I had an idea a while back for a web application I wanted to create. I’d not worked much with Bootstrap (http://getbootstrap.com/) and wanted to have some experience with it, so I thought I’d play around with building the app I wanted using the framework.

The Bootstrap web site is pretty detailed, and I quickly found an application template I could use for my application. As I poked around, I noticed that the template allowed me to add a simple menu to my application and that worked for me. As I played around with it, I found that every single example I could find ANYWHERE for how to use the Bootstrap navbar (the menu) only showed how to create the menu, not anything about how to structure a the page sections within the application that would appear as you selected each menu item. I checked all of the Bootstrap web site, stack overflow and any other site I could find with examples, but there were none that showed a complete example of a complete Bootstrap web application that had a menu.

Yet another example of a software project where the documentation for things you don’t already know how to do assume that you already know how to do it. Sigh.

Anyway, I found a post on Stack Overflow that showed the JavaScript code needed to process the menu and customized it to suit my needs. The example I found at http://stackoverflow.com/questions/19579083/bootstrap-how-to-use-navbar showed how to deal with a simple menu, but what I implemented, based on the template I was using, had two menus. I also found another Stack Overflow post that described how to set the active menu item in a Bootstrap application at http://stackoverflow.com/questions/11813498/make-twitter-bootstrap-navbar-link-active. With these two posts, I was able to cobble together what I needed.

Let me show you what I created:

Figure 1

As you can see from the image, the navbar has two menus, one on the left (menu 1, menu 2 and menu 3) and one on the right (with settings and an about page). So my JavaScript code has to deal with setting the active menu, no matter which navbar item was selected.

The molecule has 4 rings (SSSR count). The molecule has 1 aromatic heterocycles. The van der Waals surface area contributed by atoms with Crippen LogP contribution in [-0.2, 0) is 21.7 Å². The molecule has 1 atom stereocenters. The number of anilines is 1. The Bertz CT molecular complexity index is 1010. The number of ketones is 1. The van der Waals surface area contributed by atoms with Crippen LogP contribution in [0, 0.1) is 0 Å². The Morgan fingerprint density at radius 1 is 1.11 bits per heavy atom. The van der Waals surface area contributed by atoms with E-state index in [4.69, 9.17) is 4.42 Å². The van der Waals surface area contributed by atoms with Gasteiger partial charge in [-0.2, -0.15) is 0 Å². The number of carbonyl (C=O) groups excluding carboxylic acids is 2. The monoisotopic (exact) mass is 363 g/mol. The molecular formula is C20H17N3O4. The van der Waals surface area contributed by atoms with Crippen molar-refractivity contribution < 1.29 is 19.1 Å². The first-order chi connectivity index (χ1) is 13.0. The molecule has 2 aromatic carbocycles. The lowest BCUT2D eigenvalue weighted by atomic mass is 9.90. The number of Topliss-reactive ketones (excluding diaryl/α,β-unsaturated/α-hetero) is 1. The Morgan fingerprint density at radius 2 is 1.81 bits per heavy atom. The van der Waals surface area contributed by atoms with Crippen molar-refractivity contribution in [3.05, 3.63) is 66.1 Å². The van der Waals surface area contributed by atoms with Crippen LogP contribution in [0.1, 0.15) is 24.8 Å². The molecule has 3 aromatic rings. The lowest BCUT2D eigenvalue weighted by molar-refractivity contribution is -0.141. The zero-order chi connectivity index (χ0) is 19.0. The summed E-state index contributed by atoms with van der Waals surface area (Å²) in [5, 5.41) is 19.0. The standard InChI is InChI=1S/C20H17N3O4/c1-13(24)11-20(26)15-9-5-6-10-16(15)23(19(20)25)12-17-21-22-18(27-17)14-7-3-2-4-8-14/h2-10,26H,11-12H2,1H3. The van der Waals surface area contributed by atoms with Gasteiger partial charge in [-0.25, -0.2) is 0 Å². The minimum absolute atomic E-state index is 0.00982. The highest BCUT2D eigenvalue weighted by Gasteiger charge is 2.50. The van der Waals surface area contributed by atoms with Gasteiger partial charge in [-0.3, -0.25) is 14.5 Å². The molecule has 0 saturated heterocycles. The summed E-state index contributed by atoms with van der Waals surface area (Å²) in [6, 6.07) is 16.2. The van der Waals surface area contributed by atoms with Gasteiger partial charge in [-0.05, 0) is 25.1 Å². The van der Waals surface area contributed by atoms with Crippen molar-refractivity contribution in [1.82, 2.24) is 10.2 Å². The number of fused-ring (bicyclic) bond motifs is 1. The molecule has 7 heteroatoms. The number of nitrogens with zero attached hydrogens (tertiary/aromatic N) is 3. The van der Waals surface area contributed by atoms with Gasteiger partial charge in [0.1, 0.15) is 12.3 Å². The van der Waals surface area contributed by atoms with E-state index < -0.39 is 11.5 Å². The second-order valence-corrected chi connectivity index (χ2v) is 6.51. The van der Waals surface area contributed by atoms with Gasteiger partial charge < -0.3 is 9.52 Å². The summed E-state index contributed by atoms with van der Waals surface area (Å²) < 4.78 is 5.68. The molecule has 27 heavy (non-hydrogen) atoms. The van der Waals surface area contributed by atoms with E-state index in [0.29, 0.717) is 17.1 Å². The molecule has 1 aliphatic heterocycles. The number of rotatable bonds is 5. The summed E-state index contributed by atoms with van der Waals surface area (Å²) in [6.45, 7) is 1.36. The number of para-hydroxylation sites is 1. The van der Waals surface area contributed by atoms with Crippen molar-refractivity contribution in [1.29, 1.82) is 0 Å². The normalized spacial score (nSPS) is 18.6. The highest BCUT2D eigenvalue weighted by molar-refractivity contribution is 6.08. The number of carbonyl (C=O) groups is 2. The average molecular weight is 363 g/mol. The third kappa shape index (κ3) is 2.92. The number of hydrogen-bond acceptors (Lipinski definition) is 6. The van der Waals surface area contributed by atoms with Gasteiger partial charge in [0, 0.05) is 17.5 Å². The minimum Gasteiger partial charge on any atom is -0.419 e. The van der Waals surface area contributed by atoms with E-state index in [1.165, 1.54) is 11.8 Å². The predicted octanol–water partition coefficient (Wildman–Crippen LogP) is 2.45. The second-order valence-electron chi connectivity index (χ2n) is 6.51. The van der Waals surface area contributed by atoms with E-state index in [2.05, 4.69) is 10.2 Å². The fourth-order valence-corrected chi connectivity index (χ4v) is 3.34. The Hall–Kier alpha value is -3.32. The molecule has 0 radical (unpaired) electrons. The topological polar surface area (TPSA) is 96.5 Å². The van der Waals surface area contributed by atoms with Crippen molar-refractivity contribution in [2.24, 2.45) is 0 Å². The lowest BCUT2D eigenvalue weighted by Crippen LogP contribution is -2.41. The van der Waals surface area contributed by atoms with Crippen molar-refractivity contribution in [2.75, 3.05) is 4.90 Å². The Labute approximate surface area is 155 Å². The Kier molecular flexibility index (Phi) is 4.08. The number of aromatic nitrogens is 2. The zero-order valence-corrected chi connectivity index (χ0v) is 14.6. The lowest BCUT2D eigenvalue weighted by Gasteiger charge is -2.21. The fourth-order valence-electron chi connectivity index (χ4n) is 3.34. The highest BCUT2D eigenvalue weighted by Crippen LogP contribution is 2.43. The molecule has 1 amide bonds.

Anyway, I’ve posted the example code to GitHub at https://github.com/johnwargo/bootstrap-navbar-complete. The web application starts with the following code:

<!-- Fixed navbar -->

<div role="navigation">

   <div class="container">

     <div class="navbar-header">

       <button type="button" data-toggle="collapse" data-target=".navbar-collapse">

         <span class="sr-only">Toggle navigation</span>

          <span class="icon-bar"></span>

         <span class="icon-bar"></span>

         <span class="icon-bar"></span>

       </button>

       <a class="navbar-brand" href="#about">Bootstrap Menu Example</a>

     </div>

     <div class="collapse navbar-collapse">

       <ul class="nav navbar-nav">

         <li><a class="menuLink" href="#menu1"><span class="glyphicon glyphicon-compressed"></span> Menu 1</a>

         </li>

         <li><a class="menuLink" href="#menu2"><span class="glyphicon glyphicon-tasks"></span> Menu 2</a>

         </li>

         <li><a class="menuLink" href="#menu3"><span class="glyphicon glyphicon-play-circle"></span> Menu 3</a>

         </li>

       </ul>

       <ul class="nav navbar-nav navbar-right">

         <li><a class="menuLink" href="#settings"><span class="glyphicon glyphicon-cog"></span> Settings</a>

         </li>

         <li class="active"><a href="#about"><span></span> About</a>

         </li>

       </ul>

     </div>

     <!--/.nav-collapse -->

   </div>

</div>

It defines the two navbars and mimics most of the examples found on Stack Overflow and the Bootstrap web site.

Next you create individual pages. First of all, you define a container using the following div:

<div class="container">

</div>

Then, within the container, define separate divs for each ‘page’ of content:

<div class="content" id="menu1" hidden="true">

<div>

 <h1>Menu 1</h1>

</div>

<p>This is some content for the Menu 1 page.</p>’

</div>

Next you need some JavaScript code that defines an event listener for the menu.

//define the onclick event for the menu

$(".menuLink").on('click', function (e) {

//Set active menu item

//first remove active status for the currently selected

//menu item

$(this).parent().parent().find('.active').removeClass('active');

$('.nav').find('.active').removeClass('active');

//Then set the current menu item to acive

$(this).parent().addClass('active');

//Disable the link action, so nothing else happens when

//the menu is selected

e.preventDefault(); // stops link from loading

//Hide all existing page content

$('.content').hide();

//Then show the content for the current selected menu item

//get the href and use it find which div to show

$($(this).attr('href')).show();

});

The event listener first deselects the currently selected menu item then sets the current selected menu item to active. Next, in the container portion of the page, all of the divs in the container are hidden then the selected one is unhidden.

That’s it,

 

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